The on-site interviews happened after being selected among a tons of CVs, two 45-minute phone/video interviews with HRs and engineers to make sure you can fit the role they offer, and a 1:30 hour video technical interview with 2 engineers. If we sum the hours spent with the on-site interviews, it’s 8 hours.
If I compare that with my experience of working with new hires, I could say in 30 minutes if the person knows how to code, if I will get along well with him/her, and most importantly, if the person is passionate about what she/he does. How could we need 8 hours to see that?
Although I had a great time being interviewed at Spotify, I have to say that for a second I couldn’t help feeling frustrated and seriously thinking about questioning my professional skills. Especially when you think you are going to get an offer because you were quite happy with all the answers you gave, and sometimes even proud. And also when you went to the extra miles by writing 2 show cases of your skills based on their API.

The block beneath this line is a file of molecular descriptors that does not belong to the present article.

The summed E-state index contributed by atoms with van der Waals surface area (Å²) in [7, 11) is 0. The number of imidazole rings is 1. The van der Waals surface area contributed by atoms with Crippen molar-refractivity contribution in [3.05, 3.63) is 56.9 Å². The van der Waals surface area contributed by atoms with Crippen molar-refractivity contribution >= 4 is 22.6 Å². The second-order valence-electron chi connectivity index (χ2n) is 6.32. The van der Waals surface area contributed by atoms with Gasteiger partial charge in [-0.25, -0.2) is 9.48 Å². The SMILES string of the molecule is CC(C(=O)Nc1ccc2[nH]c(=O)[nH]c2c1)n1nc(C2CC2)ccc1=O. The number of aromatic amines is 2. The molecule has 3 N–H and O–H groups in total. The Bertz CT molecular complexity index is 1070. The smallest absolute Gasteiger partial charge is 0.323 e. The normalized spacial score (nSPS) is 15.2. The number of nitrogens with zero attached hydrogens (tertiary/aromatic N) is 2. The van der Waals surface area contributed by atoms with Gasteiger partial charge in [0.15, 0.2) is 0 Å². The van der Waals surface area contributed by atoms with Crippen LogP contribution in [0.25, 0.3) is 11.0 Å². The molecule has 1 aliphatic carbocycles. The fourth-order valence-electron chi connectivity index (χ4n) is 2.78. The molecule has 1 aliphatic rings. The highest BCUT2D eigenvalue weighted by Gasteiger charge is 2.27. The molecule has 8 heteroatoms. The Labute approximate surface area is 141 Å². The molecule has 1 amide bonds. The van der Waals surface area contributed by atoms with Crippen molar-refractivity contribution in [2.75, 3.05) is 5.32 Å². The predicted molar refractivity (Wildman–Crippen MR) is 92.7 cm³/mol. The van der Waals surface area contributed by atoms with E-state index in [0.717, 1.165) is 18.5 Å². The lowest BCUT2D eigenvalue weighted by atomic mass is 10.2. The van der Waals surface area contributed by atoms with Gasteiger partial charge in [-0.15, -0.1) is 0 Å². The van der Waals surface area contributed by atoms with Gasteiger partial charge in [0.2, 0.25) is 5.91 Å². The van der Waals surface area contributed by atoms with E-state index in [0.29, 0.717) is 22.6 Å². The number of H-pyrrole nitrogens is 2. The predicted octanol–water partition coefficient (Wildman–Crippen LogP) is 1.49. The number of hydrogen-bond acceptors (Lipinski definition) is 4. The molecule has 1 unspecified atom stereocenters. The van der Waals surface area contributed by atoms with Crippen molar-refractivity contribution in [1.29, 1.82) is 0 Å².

On the other hand, how would you handle 10 000 applicants for a position? You have to select on details, like Spotify did with me, and I can totally understand that.
In my opinion, on-site interviews should be casual, no code needed, as they’re done during video-interviews. Only case study ones or architecture design to see your point of view on different subjects and what you could bring to the company, with the whole team you are being interviewed for, followed up by a comfort meal all together to be sure that you can fit well among the team.
To finish this article, and encourage you taking a proper amount of time to apply for your dream/better job,have a look to this quote from Ben of the Practical Dev
But if your goal is to land your dream jobâ€Š–â€Šor just get your first jobâ€Š–â€Šplay the game and take more risks. It is up to the hiring firm to disqualify you, it’s not your job. Somebody is going to be the benefactor of randomness, it may as well be you.